Is Taking Collagen Safe for Your Kidneys?

  • Collagen is a kind of protein that is found in the connective tissues of your body.
  • including the skin, bones, joints, ligaments, and joints.
  • It’s also present in many protein-rich foods like fish, meat, and poultry.
  • In addition, it’s readily accessible in supplement form and frequently used to enhance skin elasticity, ease joint pain, and guard against loss of bone.
  • But many aren’t sure if collagen could affect their kidney health or increase the chances of getting kidney stones.
  • This article reviews research evidence that can help determine if collagen supplements result in kidney stones.

Kidney stones are the cause of this.

  • Kidney stones are a kind of mineral deposit that develops in the kidneys. They can cause symptoms such as nausea, pain, and vomiting.
  • While various kidney stones are present, calcium oxalate kidney stones are the most well-known.
  • A wide variety of plants contain oxalate, including nuts, fruits, vegetables, and cereals.
  • If you consume oxalate-rich food, they contain oxalate that bonds to calcium within the digestive tract. You eliminate it through your urine or stool.
  • However, high amounts of oxalate circulating through your kidneys can cause kidney stones.
  • Inadequate intake of calcium or fluids can also play a role in forming kidney stones by increasing oxalate absorption.

Collagen contains hydroxyproline

  • Like all animal proteins, collagen has an amino acid known as hydroxyproline.
  • Hydroxyproline can be converted into oxalate within the body, increasing the amount of oxalate excretion in the urine.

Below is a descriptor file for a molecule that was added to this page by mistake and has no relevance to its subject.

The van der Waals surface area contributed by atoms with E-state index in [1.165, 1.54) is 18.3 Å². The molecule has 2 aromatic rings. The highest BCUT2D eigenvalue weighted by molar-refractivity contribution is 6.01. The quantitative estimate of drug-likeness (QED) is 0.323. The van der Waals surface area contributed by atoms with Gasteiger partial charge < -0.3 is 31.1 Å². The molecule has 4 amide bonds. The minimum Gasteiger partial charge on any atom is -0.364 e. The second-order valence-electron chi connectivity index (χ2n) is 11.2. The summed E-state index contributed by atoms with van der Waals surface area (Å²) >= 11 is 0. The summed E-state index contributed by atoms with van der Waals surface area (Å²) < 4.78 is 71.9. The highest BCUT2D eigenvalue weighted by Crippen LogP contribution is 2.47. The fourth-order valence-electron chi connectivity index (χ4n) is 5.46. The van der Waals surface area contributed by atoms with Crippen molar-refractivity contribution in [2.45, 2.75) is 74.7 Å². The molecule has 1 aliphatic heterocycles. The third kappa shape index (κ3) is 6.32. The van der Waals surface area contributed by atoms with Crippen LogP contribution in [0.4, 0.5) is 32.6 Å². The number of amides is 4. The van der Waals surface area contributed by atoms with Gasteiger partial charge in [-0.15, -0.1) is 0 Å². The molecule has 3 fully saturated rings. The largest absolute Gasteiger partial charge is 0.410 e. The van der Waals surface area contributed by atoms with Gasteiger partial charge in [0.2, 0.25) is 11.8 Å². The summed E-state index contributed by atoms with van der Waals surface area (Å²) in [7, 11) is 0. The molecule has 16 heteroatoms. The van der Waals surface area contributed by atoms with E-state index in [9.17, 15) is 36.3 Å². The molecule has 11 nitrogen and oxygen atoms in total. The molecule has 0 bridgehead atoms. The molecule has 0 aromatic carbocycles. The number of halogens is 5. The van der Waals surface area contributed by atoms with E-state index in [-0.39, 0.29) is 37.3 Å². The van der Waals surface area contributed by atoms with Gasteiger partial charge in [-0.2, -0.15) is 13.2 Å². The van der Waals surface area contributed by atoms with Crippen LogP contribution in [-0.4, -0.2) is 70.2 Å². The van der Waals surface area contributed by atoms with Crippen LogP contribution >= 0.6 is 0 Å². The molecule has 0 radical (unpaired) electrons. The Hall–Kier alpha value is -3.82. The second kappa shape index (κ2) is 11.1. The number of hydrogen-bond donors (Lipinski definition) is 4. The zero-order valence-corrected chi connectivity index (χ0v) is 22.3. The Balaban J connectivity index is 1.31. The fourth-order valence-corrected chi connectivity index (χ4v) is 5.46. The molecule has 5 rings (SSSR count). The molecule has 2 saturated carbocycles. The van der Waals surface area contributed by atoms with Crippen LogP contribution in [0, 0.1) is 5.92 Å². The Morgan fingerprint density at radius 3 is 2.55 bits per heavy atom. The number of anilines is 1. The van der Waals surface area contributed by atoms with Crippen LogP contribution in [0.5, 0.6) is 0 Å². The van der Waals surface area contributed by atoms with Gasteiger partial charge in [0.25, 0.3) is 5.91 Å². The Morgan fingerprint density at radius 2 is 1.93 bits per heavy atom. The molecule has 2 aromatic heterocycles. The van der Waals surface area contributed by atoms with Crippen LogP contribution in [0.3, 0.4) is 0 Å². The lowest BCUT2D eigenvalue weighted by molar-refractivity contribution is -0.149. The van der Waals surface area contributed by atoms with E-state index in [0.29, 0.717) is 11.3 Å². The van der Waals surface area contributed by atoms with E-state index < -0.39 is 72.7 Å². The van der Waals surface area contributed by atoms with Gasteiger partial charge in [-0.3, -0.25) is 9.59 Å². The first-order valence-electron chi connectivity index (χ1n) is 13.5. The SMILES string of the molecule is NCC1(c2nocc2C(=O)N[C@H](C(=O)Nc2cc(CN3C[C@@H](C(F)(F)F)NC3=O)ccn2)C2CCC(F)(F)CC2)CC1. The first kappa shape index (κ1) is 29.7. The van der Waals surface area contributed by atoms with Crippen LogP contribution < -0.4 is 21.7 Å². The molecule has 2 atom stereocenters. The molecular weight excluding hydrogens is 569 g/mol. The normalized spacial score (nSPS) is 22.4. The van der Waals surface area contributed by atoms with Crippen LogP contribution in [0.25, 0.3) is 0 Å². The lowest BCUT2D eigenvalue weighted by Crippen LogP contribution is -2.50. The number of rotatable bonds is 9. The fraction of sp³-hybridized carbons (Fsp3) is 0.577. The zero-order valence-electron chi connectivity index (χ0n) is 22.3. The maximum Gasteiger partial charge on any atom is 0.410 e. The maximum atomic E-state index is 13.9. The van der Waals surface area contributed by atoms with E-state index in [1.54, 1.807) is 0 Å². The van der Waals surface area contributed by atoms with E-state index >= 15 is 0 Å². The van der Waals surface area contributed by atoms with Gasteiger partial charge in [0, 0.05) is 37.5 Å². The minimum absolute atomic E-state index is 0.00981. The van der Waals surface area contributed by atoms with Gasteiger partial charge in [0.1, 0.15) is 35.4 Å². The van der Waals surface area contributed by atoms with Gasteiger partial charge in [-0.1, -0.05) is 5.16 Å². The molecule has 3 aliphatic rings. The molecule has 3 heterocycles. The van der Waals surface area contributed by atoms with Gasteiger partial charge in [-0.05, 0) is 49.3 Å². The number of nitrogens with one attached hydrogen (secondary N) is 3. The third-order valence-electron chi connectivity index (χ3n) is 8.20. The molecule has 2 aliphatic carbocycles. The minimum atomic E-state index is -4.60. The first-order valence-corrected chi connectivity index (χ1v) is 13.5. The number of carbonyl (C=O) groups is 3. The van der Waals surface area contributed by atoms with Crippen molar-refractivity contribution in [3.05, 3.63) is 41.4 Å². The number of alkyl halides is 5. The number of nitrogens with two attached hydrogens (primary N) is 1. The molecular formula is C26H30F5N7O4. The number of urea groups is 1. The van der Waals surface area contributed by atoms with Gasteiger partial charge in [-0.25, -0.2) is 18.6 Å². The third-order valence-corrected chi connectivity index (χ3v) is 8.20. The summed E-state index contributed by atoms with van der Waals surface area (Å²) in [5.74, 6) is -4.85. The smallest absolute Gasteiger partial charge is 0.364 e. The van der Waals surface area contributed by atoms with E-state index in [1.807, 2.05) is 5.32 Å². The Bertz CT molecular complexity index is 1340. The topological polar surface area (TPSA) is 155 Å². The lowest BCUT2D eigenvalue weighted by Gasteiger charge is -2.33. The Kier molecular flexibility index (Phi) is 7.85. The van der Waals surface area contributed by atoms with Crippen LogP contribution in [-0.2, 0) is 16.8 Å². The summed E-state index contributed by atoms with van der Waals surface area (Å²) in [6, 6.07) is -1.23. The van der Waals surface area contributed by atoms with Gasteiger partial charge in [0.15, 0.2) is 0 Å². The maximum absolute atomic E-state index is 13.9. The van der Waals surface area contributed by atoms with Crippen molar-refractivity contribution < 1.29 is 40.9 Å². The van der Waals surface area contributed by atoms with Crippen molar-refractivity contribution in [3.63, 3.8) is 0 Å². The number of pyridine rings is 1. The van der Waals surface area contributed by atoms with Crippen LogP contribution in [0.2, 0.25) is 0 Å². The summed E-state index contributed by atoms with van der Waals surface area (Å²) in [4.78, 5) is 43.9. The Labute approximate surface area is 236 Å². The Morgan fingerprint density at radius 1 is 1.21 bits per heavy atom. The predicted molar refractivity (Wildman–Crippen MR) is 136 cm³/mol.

• In a previous study, we ate 30g of gelatin made from collagen increased urinary excretion of oxalate by 43% over 24 hours, compared to the untreated study.
  • Some animal studies have also demonstrated that eating high levels of hydroxyproline can increase oxalate levels in urine and, consequently, affect the kidneys.
  • Additional animal and test-tube studies indicate that those with primary hyperoxaluria may amplify these effects. This inherited condition alters the metabolism of oxalate and raises the likelihood of the recurrence of kidney stones.
  • But, remember that the vast majority of these studies utilized high amounts of hydroxyproline.
  • So, it’s unknown how collagen present in food or supplements could influence urinary oxalate excretion or kidney stone development when consumed in normal quantities.

Do you need to avoid collagen?

  • The general rule is that collagen supplementations are not recommended for people with a high likelihood of developing kidney stones. But, the consumption of collagen in moderation as a part of a balanced diet isn’t likely to be a cause of kidney stones in most people.
  • Studies have shown that limiting the intake of oxalates is not necessarily necessary to avoid kidney stones.
  • The majority of research suggests that increasing calcium intake could be the most effective method to lower oxalate absorption and help prevent the development of stone kidneys.
  • Ideally, aim to consume between 1,000 and 1,200 mg calcium daily to lower the likelihood of creating kidney stones.
  • Ensure that you drink sufficient fluids every day could decrease the chance of developing kidney stones.
  • The advice might differ if you suffer from primary hypercalciuria or any condition that may predispose you to kidney stones.
  • Be sure to consult with your physician before taking a collagen supplement or making any dietary changes.

It’s the bottom line.

  • Protein found in a variety of food items and supplements.
  • It’s made up of hydroxyproline; an amino acid converted to the oxalate within your body. This can boost urinary excretion of oxalate.
  • For those at risk of having kidney stones develop, it could be better to stay away from high quantities of collagen in supplements or foods.
  • For most adults, taking in small quantities of collagen as part of a balanced diet is not likely to cause kidney stones.